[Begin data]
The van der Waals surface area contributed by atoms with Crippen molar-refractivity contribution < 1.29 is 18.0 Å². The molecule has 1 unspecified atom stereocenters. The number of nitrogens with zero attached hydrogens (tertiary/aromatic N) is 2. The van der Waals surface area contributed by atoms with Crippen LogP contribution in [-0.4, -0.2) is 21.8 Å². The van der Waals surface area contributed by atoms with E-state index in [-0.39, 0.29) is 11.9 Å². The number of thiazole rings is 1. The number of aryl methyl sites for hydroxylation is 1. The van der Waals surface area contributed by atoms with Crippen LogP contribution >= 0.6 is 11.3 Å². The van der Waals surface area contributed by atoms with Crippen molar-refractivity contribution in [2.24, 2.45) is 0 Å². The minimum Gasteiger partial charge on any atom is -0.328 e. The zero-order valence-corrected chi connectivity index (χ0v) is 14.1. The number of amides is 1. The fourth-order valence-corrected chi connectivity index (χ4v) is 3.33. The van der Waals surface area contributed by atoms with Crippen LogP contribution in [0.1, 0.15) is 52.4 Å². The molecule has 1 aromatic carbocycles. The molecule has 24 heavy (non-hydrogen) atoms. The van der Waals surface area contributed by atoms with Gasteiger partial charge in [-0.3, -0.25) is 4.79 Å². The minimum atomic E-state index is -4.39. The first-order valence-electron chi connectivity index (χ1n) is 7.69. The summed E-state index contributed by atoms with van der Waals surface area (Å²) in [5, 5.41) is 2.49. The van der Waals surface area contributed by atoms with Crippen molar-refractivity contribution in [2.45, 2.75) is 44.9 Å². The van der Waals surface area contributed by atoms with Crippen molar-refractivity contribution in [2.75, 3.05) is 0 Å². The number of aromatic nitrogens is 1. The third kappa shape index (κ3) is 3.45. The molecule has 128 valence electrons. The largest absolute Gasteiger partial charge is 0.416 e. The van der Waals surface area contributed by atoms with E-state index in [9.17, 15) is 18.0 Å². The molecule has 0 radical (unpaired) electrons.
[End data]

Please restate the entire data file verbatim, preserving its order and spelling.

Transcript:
The van der Waals surface area contributed by atoms with Crippen molar-refractivity contribution < 1.29 is 18.0 Å². The molecule has 1 unspecified atom stereocenters. The number of nitrogens with zero attached hydrogens (tertiary/aromatic N) is 2. The van der Waals surface area contributed by atoms with Crippen LogP contribution in [-0.4, -0.2) is 21.8 Å². The van der Waals surface area contributed by atoms with E-state index in [-0.39, 0.29) is 11.9 Å². The number of thiazole rings is 1. The number of aryl methyl sites for hydroxylation is 1. The van der Waals surface area contributed by atoms with Crippen LogP contribution >= 0.6 is 11.3 Å². The van der Waals surface area contributed by atoms with Crippen molar-refractivity contribution in [2.24, 2.45) is 0 Å². The minimum Gasteiger partial charge on any atom is -0.328 e. The zero-order valence-corrected chi connectivity index (χ0v) is 14.1. The number of amides is 1. The fourth-order valence-corrected chi connectivity index (χ4v) is 3.33. The van der Waals surface area contributed by atoms with Crippen LogP contribution in [0.1, 0.15) is 52.4 Å². The molecule has 1 aromatic carbocycles. The molecule has 24 heavy (non-hydrogen) atoms. The van der Waals surface area contributed by atoms with Gasteiger partial charge in [-0.3, -0.25) is 4.79 Å². The minimum atomic E-state index is -4.39. The first-order valence-electron chi connectivity index (χ1n) is 7.69. The summed E-state index contributed by atoms with van der Waals surface area (Å²) in [5, 5.41) is 2.49. The van der Waals surface area contributed by atoms with Crippen molar-refractivity contribution in [2.45, 2.75) is 44.9 Å². The van der Waals surface area contributed by atoms with Crippen molar-refractivity contribution in [2.75, 3.05) is 0 Å². The number of aromatic nitrogens is 1. The third kappa shape index (κ3) is 3.45. The molecule has 128 valence electrons. The largest absolute Gasteiger partial charge is 0.416 e. The van der Waals surface area contributed by atoms with E-state index in [9.17, 15) is 18.0 Å². The molecule has 0 radical (unpaired) electrons.